Two important preliminary notes:
1. I accept RET. But I am exceptionally civil (I think I've more than proved that in these forums, despite being more of a lurker). Please reply in kind.
2. I am not intending to question the motives behind why those in the FE community might believe in The Conspiracy. Rather, I'm digging into the motives of the powers that be (in Washington D.C., etc.) as presented by the FE community. Square?

I begin:

I. The US Security Motive to Dominate Space
The US has a strong motive to dominate space, just as the Wiki presumes. At the beginning of the space race this was due to idiosyncrasies of the Cold War. In our current unipolar world there persists security logic for the US to dominate space. In fact, the necessity of dominating space is perhaps more critical now due to how a modern war involving the US would likely be conducted. The complex operations and tactics currently established in US military doctrine literally require satellites, as part of the so-called "Full-spectrum Dominance" concept. Normally, the capabilities enabled by satellite use is considered a strength because it provides precision guidance, precision timing, and superior communications. However...it also represents a constraint on the effectiveness of operations if we were to lose those satellites. Thus, we have security logic mandating domination of space (or at least of satellites). This is why, China, for its part, is developing or has developed "killer" satellites that can destroy others, which is a potential concern. It has been reported that some wargames done by the US navy have conducted them with the assumption that no satellites will be available (testing the possibility of China having destroyed them all prior to war) during a battle with China over Taiwan, and this alters the potential plans greatly.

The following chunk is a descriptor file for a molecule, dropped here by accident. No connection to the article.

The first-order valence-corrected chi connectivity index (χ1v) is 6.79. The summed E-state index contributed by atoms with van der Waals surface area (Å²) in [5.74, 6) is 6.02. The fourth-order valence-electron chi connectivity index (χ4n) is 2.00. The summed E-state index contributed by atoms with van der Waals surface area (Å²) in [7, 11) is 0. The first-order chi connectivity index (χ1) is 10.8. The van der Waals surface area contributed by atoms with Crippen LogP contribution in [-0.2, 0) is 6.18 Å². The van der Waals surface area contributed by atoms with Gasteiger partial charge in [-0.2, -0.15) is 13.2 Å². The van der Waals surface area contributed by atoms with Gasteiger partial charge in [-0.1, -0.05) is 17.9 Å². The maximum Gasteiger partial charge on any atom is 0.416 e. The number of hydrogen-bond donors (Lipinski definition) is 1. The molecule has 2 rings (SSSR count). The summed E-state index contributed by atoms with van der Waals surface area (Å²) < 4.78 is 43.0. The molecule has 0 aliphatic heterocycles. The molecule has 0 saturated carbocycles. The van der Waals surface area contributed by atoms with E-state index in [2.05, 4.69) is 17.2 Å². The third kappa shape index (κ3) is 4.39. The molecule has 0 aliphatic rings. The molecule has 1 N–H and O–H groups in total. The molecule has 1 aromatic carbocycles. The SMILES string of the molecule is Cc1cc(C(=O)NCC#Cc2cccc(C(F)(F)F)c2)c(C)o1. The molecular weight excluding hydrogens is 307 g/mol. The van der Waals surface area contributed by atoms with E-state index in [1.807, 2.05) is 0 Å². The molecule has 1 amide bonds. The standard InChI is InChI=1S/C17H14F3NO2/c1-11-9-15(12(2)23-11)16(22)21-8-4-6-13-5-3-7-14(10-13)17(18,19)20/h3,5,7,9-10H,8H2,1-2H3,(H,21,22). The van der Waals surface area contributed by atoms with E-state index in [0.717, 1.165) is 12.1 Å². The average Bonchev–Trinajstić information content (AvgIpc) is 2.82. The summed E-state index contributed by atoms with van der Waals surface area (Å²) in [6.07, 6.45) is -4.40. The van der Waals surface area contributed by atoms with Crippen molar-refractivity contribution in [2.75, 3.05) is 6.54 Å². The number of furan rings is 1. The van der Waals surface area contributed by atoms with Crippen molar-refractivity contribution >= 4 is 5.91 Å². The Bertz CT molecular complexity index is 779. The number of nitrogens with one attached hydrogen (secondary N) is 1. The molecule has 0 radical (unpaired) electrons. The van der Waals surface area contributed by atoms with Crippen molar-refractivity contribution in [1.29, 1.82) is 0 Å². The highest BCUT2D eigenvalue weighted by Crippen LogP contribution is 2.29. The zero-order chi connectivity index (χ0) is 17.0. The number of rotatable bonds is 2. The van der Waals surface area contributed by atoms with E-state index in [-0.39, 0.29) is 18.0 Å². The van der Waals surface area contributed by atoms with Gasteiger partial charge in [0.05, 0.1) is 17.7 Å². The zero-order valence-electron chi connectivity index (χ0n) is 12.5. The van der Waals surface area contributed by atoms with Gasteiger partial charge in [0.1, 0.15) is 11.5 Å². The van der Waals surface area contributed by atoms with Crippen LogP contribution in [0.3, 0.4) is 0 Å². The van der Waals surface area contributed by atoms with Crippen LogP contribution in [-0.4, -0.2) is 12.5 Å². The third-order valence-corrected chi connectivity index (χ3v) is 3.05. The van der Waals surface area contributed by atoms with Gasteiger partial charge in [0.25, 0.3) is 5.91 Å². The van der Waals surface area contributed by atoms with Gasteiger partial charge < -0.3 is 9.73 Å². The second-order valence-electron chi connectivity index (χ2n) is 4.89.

II. The Inconsistency, or The US Security Motive to Dominate the Aether???
But...why would the US have any security logic or motive to fake the dominance of space if space (as defined in RET) doesn't exist? Here is the key quote from the Wiki (emphasis added).